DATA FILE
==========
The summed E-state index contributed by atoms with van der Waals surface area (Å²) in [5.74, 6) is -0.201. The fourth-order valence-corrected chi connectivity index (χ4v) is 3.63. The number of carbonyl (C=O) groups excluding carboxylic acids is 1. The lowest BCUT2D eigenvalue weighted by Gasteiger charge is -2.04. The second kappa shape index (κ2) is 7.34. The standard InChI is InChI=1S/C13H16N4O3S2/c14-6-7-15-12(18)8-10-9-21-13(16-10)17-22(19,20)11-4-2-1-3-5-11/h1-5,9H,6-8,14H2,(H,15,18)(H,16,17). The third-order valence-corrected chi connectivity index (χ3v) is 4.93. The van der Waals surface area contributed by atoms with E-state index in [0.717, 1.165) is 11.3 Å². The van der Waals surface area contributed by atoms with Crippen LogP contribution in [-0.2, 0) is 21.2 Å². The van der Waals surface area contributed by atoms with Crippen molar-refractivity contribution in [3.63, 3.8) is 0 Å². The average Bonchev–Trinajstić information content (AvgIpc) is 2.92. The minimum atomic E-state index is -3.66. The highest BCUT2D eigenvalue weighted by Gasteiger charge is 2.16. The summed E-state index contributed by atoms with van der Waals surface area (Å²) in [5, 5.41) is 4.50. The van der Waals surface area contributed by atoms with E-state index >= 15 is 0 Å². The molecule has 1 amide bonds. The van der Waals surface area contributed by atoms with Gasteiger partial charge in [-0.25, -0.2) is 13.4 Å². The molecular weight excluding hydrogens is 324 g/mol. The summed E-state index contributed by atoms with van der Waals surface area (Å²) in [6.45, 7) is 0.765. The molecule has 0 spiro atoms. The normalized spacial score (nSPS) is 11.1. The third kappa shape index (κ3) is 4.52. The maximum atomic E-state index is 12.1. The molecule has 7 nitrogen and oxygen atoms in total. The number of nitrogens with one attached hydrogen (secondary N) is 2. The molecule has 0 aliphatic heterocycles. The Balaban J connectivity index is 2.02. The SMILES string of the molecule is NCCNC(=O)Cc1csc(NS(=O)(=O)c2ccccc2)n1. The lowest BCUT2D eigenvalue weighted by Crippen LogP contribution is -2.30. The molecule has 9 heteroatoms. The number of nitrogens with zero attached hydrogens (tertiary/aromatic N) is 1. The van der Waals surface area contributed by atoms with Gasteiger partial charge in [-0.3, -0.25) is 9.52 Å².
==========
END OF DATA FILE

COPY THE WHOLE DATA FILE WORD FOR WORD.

The summed E-state index contributed by atoms with van der Waals surface area (Å²) in [5.74, 6) is -0.201. The fourth-order valence-corrected chi connectivity index (χ4v) is 3.63. The number of carbonyl (C=O) groups excluding carboxylic acids is 1. The lowest BCUT2D eigenvalue weighted by Gasteiger charge is -2.04. The second kappa shape index (κ2) is 7.34. The standard InChI is InChI=1S/C13H16N4O3S2/c14-6-7-15-12(18)8-10-9-21-13(16-10)17-22(19,20)11-4-2-1-3-5-11/h1-5,9H,6-8,14H2,(H,15,18)(H,16,17). The third-order valence-corrected chi connectivity index (χ3v) is 4.93. The van der Waals surface area contributed by atoms with E-state index in [0.717, 1.165) is 11.3 Å². The van der Waals surface area contributed by atoms with Crippen LogP contribution in [-0.2, 0) is 21.2 Å². The van der Waals surface area contributed by atoms with Crippen molar-refractivity contribution in [3.63, 3.8) is 0 Å². The average Bonchev–Trinajstić information content (AvgIpc) is 2.92. The minimum atomic E-state index is -3.66. The highest BCUT2D eigenvalue weighted by Gasteiger charge is 2.16. The summed E-state index contributed by atoms with van der Waals surface area (Å²) in [5, 5.41) is 4.50. The van der Waals surface area contributed by atoms with E-state index >= 15 is 0 Å². The molecule has 1 amide bonds. The van der Waals surface area contributed by atoms with Gasteiger partial charge in [-0.25, -0.2) is 13.4 Å². The molecular weight excluding hydrogens is 324 g/mol. The summed E-state index contributed by atoms with van der Waals surface area (Å²) in [6.45, 7) is 0.765. The molecule has 0 spiro atoms. The normalized spacial score (nSPS) is 11.1. The third kappa shape index (κ3) is 4.52. The maximum atomic E-state index is 12.1. The molecule has 7 nitrogen and oxygen atoms in total. The number of nitrogens with one attached hydrogen (secondary N) is 2. The molecule has 0 aliphatic heterocycles. The Balaban J connectivity index is 2.02. The SMILES string of the molecule is NCCNC(=O)Cc1csc(NS(=O)(=O)c2ccccc2)n1. The lowest BCUT2D eigenvalue weighted by Crippen LogP contribution is -2.30. The molecule has 9 heteroatoms. The number of nitrogens with zero attached hydrogens (tertiary/aromatic N) is 1. The van der Waals surface area contributed by atoms with Gasteiger partial charge in [-0.3, -0.25) is 9.52 Å².